It turns out that after well over a year of claustrophobic lockdowns, social isolation and the rest, the remedy we so sorely needed was being in a smelly field with thousands of strangers, watching bands and artists back to back. With Glastonbury dropping out way back in January, Latitude’s organisers held firm and fortune favoured the Suffolk festival. So with nice weather, 40,000 beaming revellers, and a career-defining set from headliners Wolf Alice, one can only hope this is the gigantic boost the UK music industry needs so desperately right now.
In another summer where many big-name festivals and events have had to make the very tough decision to sit a second year out, understandably Latitude, which always seemed confident about going ahead, received many anxious messages from those with tickets.
So when the event finally announced it had the green light, Headliner headed up the A12 for its opening Friday to see how a large-scale music festival looks in this post-Brexit, vaccinated landscape.
If the music industry, which truly has taken a brutal pounding, needed some luck, Latitude 2021 was certainly the recipient of it. In terms of timing, June was too soon for Glastonbury, whereas late-July fell into the so-called ‘freedom’ period in the UK.
As well as luck, Melvin Benn, the director of Festival Republic, is reportedly quite friendly with the UK government, which would have helped no end in getting Latitude its ‘test event’ status, in order to help event research that one can only hope will get the rest of the live music scene up and running as soon as possible.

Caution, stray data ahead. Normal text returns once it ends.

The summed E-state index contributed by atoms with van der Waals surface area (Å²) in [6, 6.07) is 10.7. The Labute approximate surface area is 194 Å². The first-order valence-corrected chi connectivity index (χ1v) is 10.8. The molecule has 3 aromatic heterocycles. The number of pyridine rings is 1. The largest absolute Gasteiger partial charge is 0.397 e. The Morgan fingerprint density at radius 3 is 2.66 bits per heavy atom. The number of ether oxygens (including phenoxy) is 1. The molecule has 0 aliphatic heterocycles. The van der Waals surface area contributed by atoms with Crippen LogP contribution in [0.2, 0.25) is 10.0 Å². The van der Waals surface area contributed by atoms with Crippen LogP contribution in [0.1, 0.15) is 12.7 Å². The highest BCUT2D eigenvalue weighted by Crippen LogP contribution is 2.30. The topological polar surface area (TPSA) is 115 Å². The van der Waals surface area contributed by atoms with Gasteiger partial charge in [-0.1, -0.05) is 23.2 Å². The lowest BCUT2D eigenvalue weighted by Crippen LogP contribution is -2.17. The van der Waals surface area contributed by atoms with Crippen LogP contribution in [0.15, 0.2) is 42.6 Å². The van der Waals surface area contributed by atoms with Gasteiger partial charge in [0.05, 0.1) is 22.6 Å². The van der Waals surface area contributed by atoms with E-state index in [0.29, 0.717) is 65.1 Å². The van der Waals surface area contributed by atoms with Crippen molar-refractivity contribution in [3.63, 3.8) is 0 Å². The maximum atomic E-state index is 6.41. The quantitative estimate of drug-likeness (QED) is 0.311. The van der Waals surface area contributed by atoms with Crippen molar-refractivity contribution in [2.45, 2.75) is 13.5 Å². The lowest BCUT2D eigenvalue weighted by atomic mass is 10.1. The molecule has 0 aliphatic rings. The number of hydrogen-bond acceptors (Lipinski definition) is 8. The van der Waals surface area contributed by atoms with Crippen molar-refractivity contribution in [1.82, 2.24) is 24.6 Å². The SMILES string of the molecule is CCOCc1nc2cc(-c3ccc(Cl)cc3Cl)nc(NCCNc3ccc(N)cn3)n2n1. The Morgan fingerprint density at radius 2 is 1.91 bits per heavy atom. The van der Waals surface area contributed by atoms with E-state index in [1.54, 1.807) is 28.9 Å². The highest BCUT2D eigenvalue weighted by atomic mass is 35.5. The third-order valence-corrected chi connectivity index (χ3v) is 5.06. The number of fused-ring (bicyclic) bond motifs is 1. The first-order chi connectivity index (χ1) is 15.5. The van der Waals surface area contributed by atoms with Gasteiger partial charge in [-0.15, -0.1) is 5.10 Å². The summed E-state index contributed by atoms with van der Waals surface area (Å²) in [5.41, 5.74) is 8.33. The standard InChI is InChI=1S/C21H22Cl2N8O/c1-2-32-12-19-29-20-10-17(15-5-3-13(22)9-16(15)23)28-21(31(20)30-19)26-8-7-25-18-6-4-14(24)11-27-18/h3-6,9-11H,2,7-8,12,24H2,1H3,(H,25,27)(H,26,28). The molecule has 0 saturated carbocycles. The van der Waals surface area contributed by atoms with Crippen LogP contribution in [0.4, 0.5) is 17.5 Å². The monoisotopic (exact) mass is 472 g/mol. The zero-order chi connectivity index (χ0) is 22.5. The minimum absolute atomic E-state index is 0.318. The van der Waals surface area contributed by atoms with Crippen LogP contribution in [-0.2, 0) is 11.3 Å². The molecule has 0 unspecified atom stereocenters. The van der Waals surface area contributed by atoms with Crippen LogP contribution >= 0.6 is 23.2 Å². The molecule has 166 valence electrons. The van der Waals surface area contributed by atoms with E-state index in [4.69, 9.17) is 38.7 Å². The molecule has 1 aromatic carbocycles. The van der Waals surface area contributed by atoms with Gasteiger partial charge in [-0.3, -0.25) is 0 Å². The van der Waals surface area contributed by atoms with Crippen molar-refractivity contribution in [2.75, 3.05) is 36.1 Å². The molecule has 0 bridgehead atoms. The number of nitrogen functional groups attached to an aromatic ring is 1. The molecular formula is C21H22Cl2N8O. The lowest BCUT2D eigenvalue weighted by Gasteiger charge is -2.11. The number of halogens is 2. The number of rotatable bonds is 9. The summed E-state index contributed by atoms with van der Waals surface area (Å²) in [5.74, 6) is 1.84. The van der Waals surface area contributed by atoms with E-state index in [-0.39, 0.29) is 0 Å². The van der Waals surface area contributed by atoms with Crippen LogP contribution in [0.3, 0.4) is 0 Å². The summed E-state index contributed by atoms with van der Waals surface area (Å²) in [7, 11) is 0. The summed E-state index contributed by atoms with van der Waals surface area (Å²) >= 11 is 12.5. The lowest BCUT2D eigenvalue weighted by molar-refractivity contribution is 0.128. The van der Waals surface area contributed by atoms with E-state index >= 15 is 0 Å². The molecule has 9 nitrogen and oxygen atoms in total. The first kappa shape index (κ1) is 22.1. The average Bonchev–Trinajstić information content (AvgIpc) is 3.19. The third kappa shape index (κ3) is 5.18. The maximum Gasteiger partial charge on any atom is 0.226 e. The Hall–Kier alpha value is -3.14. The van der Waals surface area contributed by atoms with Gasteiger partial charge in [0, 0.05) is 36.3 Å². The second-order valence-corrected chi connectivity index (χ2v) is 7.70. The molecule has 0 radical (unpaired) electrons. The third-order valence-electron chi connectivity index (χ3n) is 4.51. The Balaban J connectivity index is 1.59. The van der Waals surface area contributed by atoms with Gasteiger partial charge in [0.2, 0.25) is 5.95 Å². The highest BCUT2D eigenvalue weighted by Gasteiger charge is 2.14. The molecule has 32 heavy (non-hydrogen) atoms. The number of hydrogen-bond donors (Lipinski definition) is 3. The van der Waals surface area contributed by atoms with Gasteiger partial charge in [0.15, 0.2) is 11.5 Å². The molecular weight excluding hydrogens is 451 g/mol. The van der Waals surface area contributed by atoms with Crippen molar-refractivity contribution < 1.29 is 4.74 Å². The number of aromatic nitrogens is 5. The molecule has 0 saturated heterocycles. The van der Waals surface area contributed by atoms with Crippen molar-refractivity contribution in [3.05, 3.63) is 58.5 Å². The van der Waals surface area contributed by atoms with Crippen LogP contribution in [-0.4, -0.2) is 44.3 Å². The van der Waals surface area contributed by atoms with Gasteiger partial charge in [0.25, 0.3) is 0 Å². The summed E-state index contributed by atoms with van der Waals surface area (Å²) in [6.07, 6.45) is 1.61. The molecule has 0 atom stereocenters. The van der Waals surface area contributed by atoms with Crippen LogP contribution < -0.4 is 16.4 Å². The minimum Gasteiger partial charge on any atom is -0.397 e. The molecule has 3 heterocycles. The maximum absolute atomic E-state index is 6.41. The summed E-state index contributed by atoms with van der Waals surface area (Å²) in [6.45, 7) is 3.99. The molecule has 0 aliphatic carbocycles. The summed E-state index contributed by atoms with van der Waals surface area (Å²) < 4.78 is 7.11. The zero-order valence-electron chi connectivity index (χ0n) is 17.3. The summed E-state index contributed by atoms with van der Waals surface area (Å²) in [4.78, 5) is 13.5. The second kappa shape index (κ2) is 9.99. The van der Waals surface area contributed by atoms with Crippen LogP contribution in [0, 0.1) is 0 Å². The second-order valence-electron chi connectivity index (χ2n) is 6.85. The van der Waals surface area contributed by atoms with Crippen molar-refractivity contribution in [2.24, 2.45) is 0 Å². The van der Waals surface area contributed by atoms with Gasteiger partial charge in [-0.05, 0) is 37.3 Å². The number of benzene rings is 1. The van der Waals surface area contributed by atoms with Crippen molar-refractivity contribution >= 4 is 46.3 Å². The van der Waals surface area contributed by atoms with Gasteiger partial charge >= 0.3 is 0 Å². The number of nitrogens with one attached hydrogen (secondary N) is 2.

Festival Republic also ran the Download Pilot festival, which was deemed a success. Small music venues and theatres will understandably complain they are not getting such luxurious treatment, but here’s hoping this success trickles down to those who have really struggled with closures and mixed messaging.
So to answer the question of how a festival looks in this brave new world, Latitude’s lineup poster certainly offered a lot of clues. Firstly, it’s one of the most British lineups you’ll ever see for a festival that sits happily in the tier of big festivals just below the godfather that is Glastonbury.
Let’s pray this is mainly down to travel restrictions rather than Brexit. But with news emerging about how the EU divorce is going to heavily restrict touring between Britain and the EU, a cynic might tell you to get used to it.
On arrival in the stunning surroundings of Suffolk’s Henham Park, there’s a palpable sense that people are quite overjoyed to be out of the house and the fact such an event is happening this year.
A sentiment shared by Barney Artist, who told some of the day’s earlier attendees in the BBC Sounds tent: “I promised myself I wasn’t gonna cry today!’
The emcee is one half of side-project Mr Jukes and Barney Artist with Bombay Bicycle Club’s Jack Steadman. The pair’s uplifting old school hip-hop sounds that feature bass guitar and vocals from Steadman, and Barney Artist’s ultra-positive lyrical messaging make for the perfect musical breakfast on this opening day.